In case you didn’t hear, Sagas are back! Elspeth’s Nightmare is quite simply Swat, Duress, and then Nihil Spellbomb (without the Kicker) and that’s a good bit of value for three mana. In rarity-restricted cubes this is a rock solid midrange or control card, one that can even clear the way for later stabilizing threat. If you can recur this from the graveyard or count it towards delirium well, then all the better. I like what this card represents and while it’s maybe a step down from The Eldest Reborn, is cheaper to cast and should always have some relevance.

Agonizing Remorse

Playable two mana hand disruption spells are scarce and sometimes we find ourselves trying to make fetch happen. Even since the printing of Collective Brutality some cubes also bothered to run Distress, so I’m happy to report we now have a bit of card obsolescence on our hands. While in Theros Beyond Death limited Remorse is almost never a bad draw, in cube the agency to interact with the opponents graveyard is mostly flavor text. That is, until that game comes up when you rip Remorse off the top of your deck and still have a target.

This card is a welcome addition to Black’s discard suite: it’s unconditional, easy to cast, and as stated above has some unique functionality. I’m a huge fan of discard effects all the way up to powered Vintage cube, so I wouldn’t be surprised to see this card make it’s way into a lot of lists.

Drag to the Underworld

There’s not terribly much to say about Drag to the Underworld as it’s a pretty clean design. It’s unconditional removal that’s sometimes easier to cast, and slots in perfectly to Peasant cubes of all sizes. I think the variance on its casting cost restricts Drag from higher power levels where, for example, we can play Eat to Extinction in addition to all the excellent two and three mana plays. But if your rarity restricted cube is big enough, over 540 is my guess, I think Drag becomes a fine option for almost any Black deck.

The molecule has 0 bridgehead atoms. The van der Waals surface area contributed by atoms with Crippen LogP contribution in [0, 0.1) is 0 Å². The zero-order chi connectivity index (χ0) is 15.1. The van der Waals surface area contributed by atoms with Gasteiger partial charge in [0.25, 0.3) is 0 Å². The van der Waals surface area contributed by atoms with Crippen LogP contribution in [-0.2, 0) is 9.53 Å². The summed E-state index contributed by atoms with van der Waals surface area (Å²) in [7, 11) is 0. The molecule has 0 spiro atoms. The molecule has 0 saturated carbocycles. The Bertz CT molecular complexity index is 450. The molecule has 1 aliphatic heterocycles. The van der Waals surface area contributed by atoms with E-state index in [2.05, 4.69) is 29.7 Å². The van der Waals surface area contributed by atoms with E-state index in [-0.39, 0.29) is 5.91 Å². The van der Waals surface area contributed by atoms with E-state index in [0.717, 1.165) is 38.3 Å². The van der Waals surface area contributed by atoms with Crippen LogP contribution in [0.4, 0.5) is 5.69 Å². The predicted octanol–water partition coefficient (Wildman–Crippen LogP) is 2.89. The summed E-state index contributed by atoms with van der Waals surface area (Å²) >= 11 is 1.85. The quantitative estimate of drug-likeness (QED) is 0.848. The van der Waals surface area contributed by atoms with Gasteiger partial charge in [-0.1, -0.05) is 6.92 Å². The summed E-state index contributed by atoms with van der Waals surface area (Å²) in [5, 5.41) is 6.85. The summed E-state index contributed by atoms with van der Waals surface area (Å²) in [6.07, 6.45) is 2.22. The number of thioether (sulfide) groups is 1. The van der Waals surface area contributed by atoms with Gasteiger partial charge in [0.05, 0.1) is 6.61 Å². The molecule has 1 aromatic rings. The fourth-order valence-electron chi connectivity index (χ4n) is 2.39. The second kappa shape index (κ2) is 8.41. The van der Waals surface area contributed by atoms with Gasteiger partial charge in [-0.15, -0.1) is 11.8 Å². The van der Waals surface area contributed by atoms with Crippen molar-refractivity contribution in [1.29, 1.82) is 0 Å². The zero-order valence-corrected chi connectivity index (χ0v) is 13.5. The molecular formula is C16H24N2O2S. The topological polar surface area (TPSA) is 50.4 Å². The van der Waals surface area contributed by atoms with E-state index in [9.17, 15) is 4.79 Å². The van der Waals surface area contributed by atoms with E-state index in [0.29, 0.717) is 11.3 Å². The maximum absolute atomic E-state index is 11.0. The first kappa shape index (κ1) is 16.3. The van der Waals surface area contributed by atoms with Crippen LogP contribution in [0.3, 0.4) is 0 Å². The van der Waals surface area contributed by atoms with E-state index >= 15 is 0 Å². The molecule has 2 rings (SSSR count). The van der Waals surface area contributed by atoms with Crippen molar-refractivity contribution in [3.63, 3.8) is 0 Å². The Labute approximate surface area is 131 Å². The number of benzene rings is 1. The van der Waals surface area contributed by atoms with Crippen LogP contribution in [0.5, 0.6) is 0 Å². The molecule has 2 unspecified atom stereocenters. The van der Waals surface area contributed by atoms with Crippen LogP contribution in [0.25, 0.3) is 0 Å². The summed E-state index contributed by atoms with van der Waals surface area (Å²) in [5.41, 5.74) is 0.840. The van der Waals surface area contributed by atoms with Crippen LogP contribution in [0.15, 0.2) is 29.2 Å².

Mire Triton

Mire Triton does a few things very well: it trades with almost anything, keeps you alive, and puts a few extra cards into the graveyard—all for two mana. In Peasant cubes this feels like a shoe-in for the Spider Spawning Self-Mill deck, or a Dimir deck with several ways to get value out of the graveyard. Whatever flavor of graveyard interaction you want to acheive, Mire Triton does a damn good job of getting you there. It’s not the most effective aggressive card, but it’ll do in a pinch if you end up short on two drops, so it’s not unreasonable to think of Mire Triton as versatile. Still, I think it’s playable, but not exciting, and you’ll know what cube wants it.

Mire’s Grasp

I like Mire’s Grasp. Compare this card to Last Gasp—they share a casting cost, but are separated mostly by timing. Being an instant is no joke, and I won’t sit here and discount that. But Mire’s Grasp is also a permanent, which means it can synergize with cards like Tarmogoyf, Nissa, Vital Force, and Sun Titan. It will count towards Delirium, be brought back with Lotus-Eye Mystics, and trigger any Constellation you may have seeded into the cube. It also, of course, works great with Aphemia, the Cacophany!

Now I’ll admit this card shouldn’t be a slam dunk into your cube. Me, I’m running it for redundancy as well as for Aphemia, but it’s really not a terrible rate for your mana. If your environment wants a critical mass of cheap removal in Black, then Mire’s Grasp has some particular upside that’s worth considering.

Power Rankings—Black


1. Aphemia, the Cacophany
2. Woe Strider
3. Eat to Extinction
4. Agonizing Remorse


1. Elspeth’s Nightmare
2. Agonizing Remorse
3. Mire Triton
4. Mire’s Grasp
5. Drag to the Underworld

Black got a mixed bag with Theros Beyond Death. Not many of the rares stand out as real players, and few hold any significant inherent power level. I’m reasonably happy with what we got, but it’s definitely below the bar for what I’d consider an adequate selection of new cards. My expectations are certainly running higher now thanks to the Play Design Team, and with this increasing criticism comes a general disatisfaction with Black’s offerings after some testing.

Most notable here is how underwhelming the Escape cards are at lower power levels. Have any of you had success with the Escape cards besides Woe Strider? Am I setting the bar too high?

Join us next week when we go over Red! Thanks for reading.